Raul Ibanez is 41 years old. He's been playing Major League Baseball for 15 years. And yet, he still feels like a kid in a candy store.
"I'm 41 years old and I stand in the outfield and I look around and I pinch myself once in a while," Ibanez said. "I allow myself to get caught in the moment and look around and say, 'What would I have done to be in this situation 20 years ago? Or 25 years ago when I'm 16 years old and in high school and dreaming about playing Major League Baseball and what it's going to be like?'"
For Ibanez, the dream has always been there.
"I knew when I was 3 years old that I wanted to be a Major League player," Ibanez said. "It was instilled from my father in Cuba with a great love of the game. I have two older brothers, and they had an immense love of baseball. They instilled that in me and pitched to me and let me play with them. I would get my butt kicked by them on the field. And then they would let me win once in a while to make me feel good."
But before long, they didn't have to let young Raul win. He could do that all on his own.
"I wasn't one of the top prospects coming out of high school, but I know that nobody took more swings than I did," Ibanez said. "I know that nobody took more fly balls and ground balls than I did. I know that nobody worked until where everything was dark and there was no one around to hit except myself and four or five beat-up baseballs and one of those [traffic] cones. I used that as a tee. I had one in the trunk of my car and I would just hit it into the fence at the stadium with no one around. For hours and hours and there was nobody around.
"It has to start with a desire and a will, and a dream, a passion, a vision. I think probably first is the vision and the passion and having the desire and then the will to overcome obstacles in [my] way. Along the way, there are going to be obstacles. But having the will and perseverance to overcome those things is really what it's all about."
By 1992, the dream was beginning to develop itself into a reality. A 22-year-old Ibanez was drafted by the Mariners. Sure, it was the 36th round of the Draft, and the signing bonus was low. But all that mattered was that he was one step closer.
"I think once I got drafted, [it] seemed like, 'I have an opportunity for the Major Leagues,'" Ibanez said. "And then once you get into pro ball, you realize you're really far away, because everybody can play. Everybody else can catch. Everybody can hit. Everybody can run. Everyone can do all of these different things."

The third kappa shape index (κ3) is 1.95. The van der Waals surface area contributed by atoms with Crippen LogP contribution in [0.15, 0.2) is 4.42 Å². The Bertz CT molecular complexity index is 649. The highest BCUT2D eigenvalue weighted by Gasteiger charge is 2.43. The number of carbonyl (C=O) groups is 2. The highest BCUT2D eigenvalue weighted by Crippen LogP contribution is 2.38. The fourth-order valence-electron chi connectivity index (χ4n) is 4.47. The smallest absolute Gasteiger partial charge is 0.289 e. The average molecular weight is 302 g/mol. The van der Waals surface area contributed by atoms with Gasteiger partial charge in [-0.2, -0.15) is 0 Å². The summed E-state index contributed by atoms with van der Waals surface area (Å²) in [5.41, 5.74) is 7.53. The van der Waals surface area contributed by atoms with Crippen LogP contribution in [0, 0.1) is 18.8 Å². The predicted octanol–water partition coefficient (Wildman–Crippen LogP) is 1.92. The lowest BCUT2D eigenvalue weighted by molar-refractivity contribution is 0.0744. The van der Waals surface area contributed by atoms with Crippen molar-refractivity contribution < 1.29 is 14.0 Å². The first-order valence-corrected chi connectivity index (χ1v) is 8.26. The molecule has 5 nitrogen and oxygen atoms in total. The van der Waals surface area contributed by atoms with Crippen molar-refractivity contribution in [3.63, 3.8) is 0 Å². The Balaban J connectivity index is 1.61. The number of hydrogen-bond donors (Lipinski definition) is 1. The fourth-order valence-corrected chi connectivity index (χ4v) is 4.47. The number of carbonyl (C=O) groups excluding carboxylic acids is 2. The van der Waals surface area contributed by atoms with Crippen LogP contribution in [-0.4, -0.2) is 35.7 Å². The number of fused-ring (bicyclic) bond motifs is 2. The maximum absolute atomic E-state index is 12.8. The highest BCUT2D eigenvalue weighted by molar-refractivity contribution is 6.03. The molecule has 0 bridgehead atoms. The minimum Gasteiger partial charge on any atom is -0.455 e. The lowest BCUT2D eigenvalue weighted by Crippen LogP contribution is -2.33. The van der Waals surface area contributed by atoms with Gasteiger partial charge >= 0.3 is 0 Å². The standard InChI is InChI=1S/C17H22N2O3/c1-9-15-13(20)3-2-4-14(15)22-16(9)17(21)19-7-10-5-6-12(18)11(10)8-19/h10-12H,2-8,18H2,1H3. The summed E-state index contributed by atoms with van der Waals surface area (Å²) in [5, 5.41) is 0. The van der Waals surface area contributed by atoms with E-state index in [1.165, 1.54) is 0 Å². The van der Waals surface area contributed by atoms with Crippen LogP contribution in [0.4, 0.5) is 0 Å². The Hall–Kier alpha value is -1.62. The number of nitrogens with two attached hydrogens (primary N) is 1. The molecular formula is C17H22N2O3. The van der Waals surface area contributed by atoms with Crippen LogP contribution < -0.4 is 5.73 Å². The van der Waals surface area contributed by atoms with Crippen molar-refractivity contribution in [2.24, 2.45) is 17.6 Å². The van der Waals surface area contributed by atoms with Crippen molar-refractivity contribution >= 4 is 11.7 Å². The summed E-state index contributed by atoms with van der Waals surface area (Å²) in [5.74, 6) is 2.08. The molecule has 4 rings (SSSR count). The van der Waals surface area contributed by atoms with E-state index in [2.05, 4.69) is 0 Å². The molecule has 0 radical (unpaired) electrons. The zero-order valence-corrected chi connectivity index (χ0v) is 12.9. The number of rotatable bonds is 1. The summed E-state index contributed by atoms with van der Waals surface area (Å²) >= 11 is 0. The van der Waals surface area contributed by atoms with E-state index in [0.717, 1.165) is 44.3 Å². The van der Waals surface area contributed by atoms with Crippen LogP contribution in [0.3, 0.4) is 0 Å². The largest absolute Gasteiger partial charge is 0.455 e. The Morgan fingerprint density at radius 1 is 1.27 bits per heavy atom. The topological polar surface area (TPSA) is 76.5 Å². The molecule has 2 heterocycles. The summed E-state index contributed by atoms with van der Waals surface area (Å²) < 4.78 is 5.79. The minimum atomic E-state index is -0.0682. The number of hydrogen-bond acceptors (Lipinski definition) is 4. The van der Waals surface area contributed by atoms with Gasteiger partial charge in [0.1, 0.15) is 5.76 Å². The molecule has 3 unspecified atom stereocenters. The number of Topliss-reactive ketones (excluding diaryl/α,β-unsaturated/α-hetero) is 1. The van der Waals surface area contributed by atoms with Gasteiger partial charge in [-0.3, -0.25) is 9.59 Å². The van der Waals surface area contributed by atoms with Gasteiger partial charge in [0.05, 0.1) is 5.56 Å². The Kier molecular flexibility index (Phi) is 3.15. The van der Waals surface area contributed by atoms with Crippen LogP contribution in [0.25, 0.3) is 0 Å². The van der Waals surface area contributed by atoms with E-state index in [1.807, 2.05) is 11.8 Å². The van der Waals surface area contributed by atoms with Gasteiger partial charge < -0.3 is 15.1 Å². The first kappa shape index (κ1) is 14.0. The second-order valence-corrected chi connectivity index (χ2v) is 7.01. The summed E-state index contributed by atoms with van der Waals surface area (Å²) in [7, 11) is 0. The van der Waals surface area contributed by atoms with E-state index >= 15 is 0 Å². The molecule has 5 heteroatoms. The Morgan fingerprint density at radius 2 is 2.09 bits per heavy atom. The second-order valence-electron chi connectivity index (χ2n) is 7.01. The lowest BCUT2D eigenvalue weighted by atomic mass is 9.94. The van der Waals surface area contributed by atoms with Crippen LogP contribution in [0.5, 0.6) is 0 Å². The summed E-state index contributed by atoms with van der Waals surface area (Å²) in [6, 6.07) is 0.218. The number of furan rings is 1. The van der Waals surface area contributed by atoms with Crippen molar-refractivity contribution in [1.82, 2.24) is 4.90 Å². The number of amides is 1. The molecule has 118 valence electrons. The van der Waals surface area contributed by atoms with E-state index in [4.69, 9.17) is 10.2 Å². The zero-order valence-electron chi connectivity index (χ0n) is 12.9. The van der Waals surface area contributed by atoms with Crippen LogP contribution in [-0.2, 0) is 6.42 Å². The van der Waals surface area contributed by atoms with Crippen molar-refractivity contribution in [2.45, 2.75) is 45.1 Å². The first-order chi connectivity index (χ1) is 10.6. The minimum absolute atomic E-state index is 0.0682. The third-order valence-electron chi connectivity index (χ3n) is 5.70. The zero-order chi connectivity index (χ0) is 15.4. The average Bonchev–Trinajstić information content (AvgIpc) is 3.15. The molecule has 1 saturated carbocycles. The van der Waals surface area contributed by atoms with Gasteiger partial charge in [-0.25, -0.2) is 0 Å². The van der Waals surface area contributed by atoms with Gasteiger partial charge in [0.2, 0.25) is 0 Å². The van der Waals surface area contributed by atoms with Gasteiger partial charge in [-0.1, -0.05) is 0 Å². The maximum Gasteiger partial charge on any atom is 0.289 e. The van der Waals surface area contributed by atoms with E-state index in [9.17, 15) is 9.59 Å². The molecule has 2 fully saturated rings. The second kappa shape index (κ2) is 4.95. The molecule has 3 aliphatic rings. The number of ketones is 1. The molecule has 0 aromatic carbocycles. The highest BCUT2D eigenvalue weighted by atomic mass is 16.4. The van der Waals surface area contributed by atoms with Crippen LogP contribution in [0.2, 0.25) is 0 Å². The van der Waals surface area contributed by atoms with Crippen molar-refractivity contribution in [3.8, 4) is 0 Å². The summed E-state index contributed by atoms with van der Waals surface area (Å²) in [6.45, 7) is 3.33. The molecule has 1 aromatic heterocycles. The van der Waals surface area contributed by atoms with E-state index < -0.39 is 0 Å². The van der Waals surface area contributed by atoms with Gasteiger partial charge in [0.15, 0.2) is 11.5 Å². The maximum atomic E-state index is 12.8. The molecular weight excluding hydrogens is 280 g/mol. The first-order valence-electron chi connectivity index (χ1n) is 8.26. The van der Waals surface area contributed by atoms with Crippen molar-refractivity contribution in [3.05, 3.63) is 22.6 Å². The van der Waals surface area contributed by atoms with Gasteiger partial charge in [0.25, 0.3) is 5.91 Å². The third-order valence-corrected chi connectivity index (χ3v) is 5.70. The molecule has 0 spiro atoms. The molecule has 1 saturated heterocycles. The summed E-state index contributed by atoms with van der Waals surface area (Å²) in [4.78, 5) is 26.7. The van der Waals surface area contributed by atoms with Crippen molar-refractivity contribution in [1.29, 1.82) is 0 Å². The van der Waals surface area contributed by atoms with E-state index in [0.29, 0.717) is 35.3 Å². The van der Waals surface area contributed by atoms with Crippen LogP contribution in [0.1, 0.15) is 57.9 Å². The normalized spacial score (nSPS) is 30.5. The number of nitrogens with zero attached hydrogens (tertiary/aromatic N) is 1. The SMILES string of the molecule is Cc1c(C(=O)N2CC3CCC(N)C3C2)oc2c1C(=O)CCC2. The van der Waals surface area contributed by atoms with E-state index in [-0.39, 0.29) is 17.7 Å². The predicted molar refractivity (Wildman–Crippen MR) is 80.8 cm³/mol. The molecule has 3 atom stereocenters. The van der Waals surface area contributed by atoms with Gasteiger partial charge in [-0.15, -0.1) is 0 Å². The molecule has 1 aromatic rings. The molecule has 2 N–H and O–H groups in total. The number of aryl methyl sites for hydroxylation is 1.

"I remember having a coach in Rookie ball, having a conservation with him, and he said, 'One, maybe two of you guys are going to make it to the Major Leagues.' And there [were] 50 guys there. I remember thinking to myself, 'OK, me and who else?' I had the mindset that I was going to be one of those two guys and make it to the Major Leagues."
And sure enough, there Ibanez was, 20 years after being drafted, still taking his hacks in the batting cage. Sweat on his brow and a bat in his hand, he reflected on the longevity that allows him to hit 27 home runs at age 41.
"There are days when I don't want to go to the gym or I don't want to go into the cage, but I force myself to do it. And at 40, you have to force yourself to do it with intensity and with passion at the same time," Ibanez said. "That's one of the difficult parts about being a professional, but it's also very rewarding. Once you overcome that inner barrier, that internal dialogue that tells you, 'Don't do it today, it's OK.' I think that in and of itself is also fun. The balancing act between preparation and enjoyment is a pretty difficult balance to maintain. The game is actually fun, but you also have to make the work fun. I find a lot of joy and pleasure in dong the actual work before the game happens. The game is the reward for everything else that you do."
Age has given Ibanez the gift of perspective.
"Now that I am a lot older and I realize that one day this will end, I find myself finding more enjoyment in a lot of the smaller things," he said. "I find myself getting more enjoyment out of one at-bat -- where it is a battle and the game is on the line. The pitcher is trying to do something to me and I am trying to do something to him -- it's a battle of wills. I find it a great deal of enjoyment. Right then at that moment, I realize, 'This is so much fun.'"
It hasn't been easy, staying in a game that is so physically demanding for so many years. Ibanez feels the mental pressure. He knows time isn't on his side, and he knows that with each year, fans place less stock in him. But Ibanez also knows that he can -- and has -- stopped time frozen in its tracks, out of sheer willpower.
"A lot of days, I tell myself what I want to happen," Ibanez admitted. "If I feel tired -- and everyone does over a grueling six-month season -- and [I] tell [myself] passionately enough what [I] really want to feel, eventually [I] will feel that way [by] consciously willing those things to happen."
Things like hitting 24 home runs before the All-Star break.
Regardless, Ibanez is still humbled every day.
"I feel very fortunate and blessed that I really, I get an opportunity to still do this," Ibanez said. "And there is no greater game, nothing else I would rather do than to play baseball."
Meggie Zahneis, winner of the 2011 Breaking Barriers essay contest, earned the job of youth correspondent for MLB.com in the fall of '11. This story was not subject to the approval of Major League Baseball or its clubs.